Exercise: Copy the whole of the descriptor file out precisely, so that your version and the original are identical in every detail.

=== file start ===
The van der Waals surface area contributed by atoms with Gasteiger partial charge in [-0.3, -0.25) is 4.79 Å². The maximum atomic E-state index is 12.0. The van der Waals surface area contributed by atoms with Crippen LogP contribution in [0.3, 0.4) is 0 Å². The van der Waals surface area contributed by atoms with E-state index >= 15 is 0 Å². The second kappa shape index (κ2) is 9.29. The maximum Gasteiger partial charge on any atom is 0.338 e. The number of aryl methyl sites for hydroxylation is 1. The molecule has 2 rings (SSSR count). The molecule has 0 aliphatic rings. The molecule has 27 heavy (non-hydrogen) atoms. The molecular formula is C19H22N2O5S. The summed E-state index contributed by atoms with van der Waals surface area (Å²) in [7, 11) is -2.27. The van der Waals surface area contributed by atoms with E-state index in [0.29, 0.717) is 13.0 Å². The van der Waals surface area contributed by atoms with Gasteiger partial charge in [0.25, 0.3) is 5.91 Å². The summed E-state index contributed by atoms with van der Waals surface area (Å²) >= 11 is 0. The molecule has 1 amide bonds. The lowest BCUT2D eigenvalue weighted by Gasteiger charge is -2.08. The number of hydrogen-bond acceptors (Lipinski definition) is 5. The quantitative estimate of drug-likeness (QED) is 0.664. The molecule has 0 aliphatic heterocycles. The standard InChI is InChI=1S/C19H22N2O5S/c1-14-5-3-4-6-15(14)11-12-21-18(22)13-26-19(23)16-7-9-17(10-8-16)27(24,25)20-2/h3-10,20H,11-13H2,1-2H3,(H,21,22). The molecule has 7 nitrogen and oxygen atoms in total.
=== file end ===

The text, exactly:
The van der Waals surface area contributed by atoms with Gasteiger partial charge in [-0.3, -0.25) is 4.79 Å². The maximum atomic E-state index is 12.0. The van der Waals surface area contributed by atoms with Crippen LogP contribution in [0.3, 0.4) is 0 Å². The van der Waals surface area contributed by atoms with E-state index >= 15 is 0 Å². The second kappa shape index (κ2) is 9.29. The maximum Gasteiger partial charge on any atom is 0.338 e. The number of aryl methyl sites for hydroxylation is 1. The molecule has 2 rings (SSSR count). The molecule has 0 aliphatic rings. The molecule has 27 heavy (non-hydrogen) atoms. The molecular formula is C19H22N2O5S. The summed E-state index contributed by atoms with van der Waals surface area (Å²) in [7, 11) is -2.27. The van der Waals surface area contributed by atoms with E-state index in [0.29, 0.717) is 13.0 Å². The van der Waals surface area contributed by atoms with Gasteiger partial charge in [0.25, 0.3) is 5.91 Å². The summed E-state index contributed by atoms with van der Waals surface area (Å²) >= 11 is 0. The molecule has 1 amide bonds. The lowest BCUT2D eigenvalue weighted by Gasteiger charge is -2.08. The number of hydrogen-bond acceptors (Lipinski definition) is 5. The quantitative estimate of drug-likeness (QED) is 0.664. The molecule has 0 aliphatic heterocycles. The standard InChI is InChI=1S/C19H22N2O5S/c1-14-5-3-4-6-15(14)11-12-21-18(22)13-26-19(23)16-7-9-17(10-8-16)27(24,25)20-2/h3-10,20H,11-13H2,1-2H3,(H,21,22). The molecule has 7 nitrogen and oxygen atoms in total.